GM Brian Burke: Maple Leafs fan chants led to Ron Wilson’s firing

About sixteen months before they were calling for Coach Ron Wilson's head, Toronto Maple Leafs fans filled the Air Canada Centre with boos directed at captain Dion Phaneuf for his underwhelming play. Leafs GM Brian Burke defended the paying customers' entitlement to voice opinions during the game, but called the criticism of Phaneuf "disgraceful" back in 2010.

On Tuesday night, Leafs fans chanted "FIRE WILSON!" during Toronto's 5-3 loss to the Florida Panthers. Again, Burke said they were entitled to protest; but rather than finding their behavior disgraceful, he indicated the fans' acerbic chants were a significant factor in firing Wilson after three-plus seasons and hiring Randy Carlyle on Friday.

"After the last home game, it was clear to me that it would be cruel and unusual punishment to let Ron coach another game in the Air Canada Centre. I wasn't gonna put him through that," said Burke at Carlyle's introductory press conference on Saturday morning in Montreal.

"And I don't fault the fans. If you buy a ticket and you want to boo, you can boo. Fans show their emotions in many ways. But the deadliest thing is when a fan votes [with] their feet and they don't come."

Burke and Wilson have known each other since 1973, when they were college teammates. The GM said the last week has been "brutal," as the team set the wheels in motion to replace Wilson on Wednesday. Media criticism and fan frustration had reached their apex; Burke said neither was the essential reason Wilson was fired, but that both expedited the process.

"I wasn't going to [allow Wilson to] be put through that again," Burke said the ACC crowd's anti-Wilson chants. "It was hard to listen to. Hard to watch. But it was clear at that point that the team wasn't listening, watching the bench. They weren't paying attention. They weren't buying it. It was time."

Among the highlights from Carlyle's introduction as Maple Leafs head coach:

• Carlyle was informed by Ducks GM Bob Murray on Wednesday that the Maple Leafs had been granted permission to speak with him about their coaching job. Sportsnet reported that Leafs assistant GM Dave Nonis hammered out the contract with him on Thursday and that Wilson was informed by Burke on Friday evening that he'd been fired.

According to Pierre LeBrun, Carlyle's deal was for the rest of this season and three additional years. Wilson had one year remaining on this contract at $1.4 million.

Among the other candidates for the job, according to Burke: Dallas Eakins, the Marlies coach whose passing over for this gig sparked some controversy; assistants Scott Gordon, Greg Cronin and Rob Zettler; and Marc Crawford, who coached for Burke in Vancouver and is currently a TSN analyst.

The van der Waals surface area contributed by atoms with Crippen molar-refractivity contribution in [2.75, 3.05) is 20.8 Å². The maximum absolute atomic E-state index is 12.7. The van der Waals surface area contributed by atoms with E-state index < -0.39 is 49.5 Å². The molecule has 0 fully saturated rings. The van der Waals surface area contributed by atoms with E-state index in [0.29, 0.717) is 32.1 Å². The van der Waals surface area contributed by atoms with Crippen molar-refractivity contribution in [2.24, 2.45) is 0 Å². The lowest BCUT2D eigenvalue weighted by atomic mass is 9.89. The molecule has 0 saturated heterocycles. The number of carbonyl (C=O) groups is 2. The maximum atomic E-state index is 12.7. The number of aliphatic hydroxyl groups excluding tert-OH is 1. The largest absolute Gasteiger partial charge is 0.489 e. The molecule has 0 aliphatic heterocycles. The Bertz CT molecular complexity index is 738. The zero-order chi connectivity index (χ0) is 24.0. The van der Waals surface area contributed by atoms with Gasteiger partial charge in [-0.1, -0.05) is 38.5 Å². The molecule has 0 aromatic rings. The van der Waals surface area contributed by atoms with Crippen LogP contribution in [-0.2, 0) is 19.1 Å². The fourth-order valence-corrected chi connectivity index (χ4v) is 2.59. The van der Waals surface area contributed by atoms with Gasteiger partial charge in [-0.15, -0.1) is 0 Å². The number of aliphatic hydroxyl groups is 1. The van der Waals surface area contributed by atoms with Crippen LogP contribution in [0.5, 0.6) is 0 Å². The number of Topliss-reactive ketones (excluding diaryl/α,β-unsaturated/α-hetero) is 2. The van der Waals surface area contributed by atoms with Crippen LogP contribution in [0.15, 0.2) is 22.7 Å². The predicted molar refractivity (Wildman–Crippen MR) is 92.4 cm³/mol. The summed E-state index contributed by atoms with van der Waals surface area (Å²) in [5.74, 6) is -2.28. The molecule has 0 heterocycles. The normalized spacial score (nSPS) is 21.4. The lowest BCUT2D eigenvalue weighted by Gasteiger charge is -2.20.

TSN, by the way, broke the Wilson firing.

• Carlyle was hired now for two reasons, Burke said. He'll get a month and a half with this roster, teaching systems and evaluating talent. "This saves us a month in the fall. If we're gonna miss, we're gonna miss with the coach that gives us the best chance to win next fall," said Burke.

But with the Leafs five points out of a playoff spot through 64 games, Burke also believes that the postseason isn't out of reach. He said it was "a playoff caliber team" two weeks ago, when the Leafs occupied the No. 8 seed before a 1-9-1 death spiral.

"I've never had a team fall off the cliff like this before," he said. "This is akin to an 18-wheeler going right off a cliff."

Carlyle agreed: "It's not that they've lost their skills. It's that they have to rekindle their spirits."

Carlyle buried the hatchet with winger Joffrey Lupul, who claimed the coach misused him and didn't respect his skill level when the two were with the Anaheim Ducks. "It's a mistake that I made and I take full responsibility for that," said Carlyle.

• Dave Farrish, who like Carlyle is a former Leafs player, will join the staff as an assistant coach. He was in charge of the defense under Carlyle in Anaheim, winning the Stanley Cup with him in 2007. Assistant coach Rob Zettler has been reassigned.

• Goaltending consultant Francois Allaire, criticized for the poor play of James Reimer and Jonas Gustavsson this season, is "not going anywhere" according to Burke. "I think we have the best goalie coach on the planet. I'm not going to change the coach because we have two young goalies battling [it] right now."

• As far as changes to this roster, Burke said that it's a team building to win now. He said that the Leafs were offered "four first-round picks for players on the team" and trade offers for 12 players at the deadline. "You get a first-round pick for a guy, that's three years we wait," said Burke, who clearly doesn't have three years at the current success rate. (In fact, rumblings were that this call to fire Wilson wasn't necessarily Burke's.)

One immediate critique of the Carlyle hiring: That the defense-first, rough-and-tumble style he prefers doesn't fit the current roster. Burke agreed, and said more Carlyle-esque players will be on the way.

"At some point, but not now. That's something for the summer," said Burke.

It's going to be an interesting summer.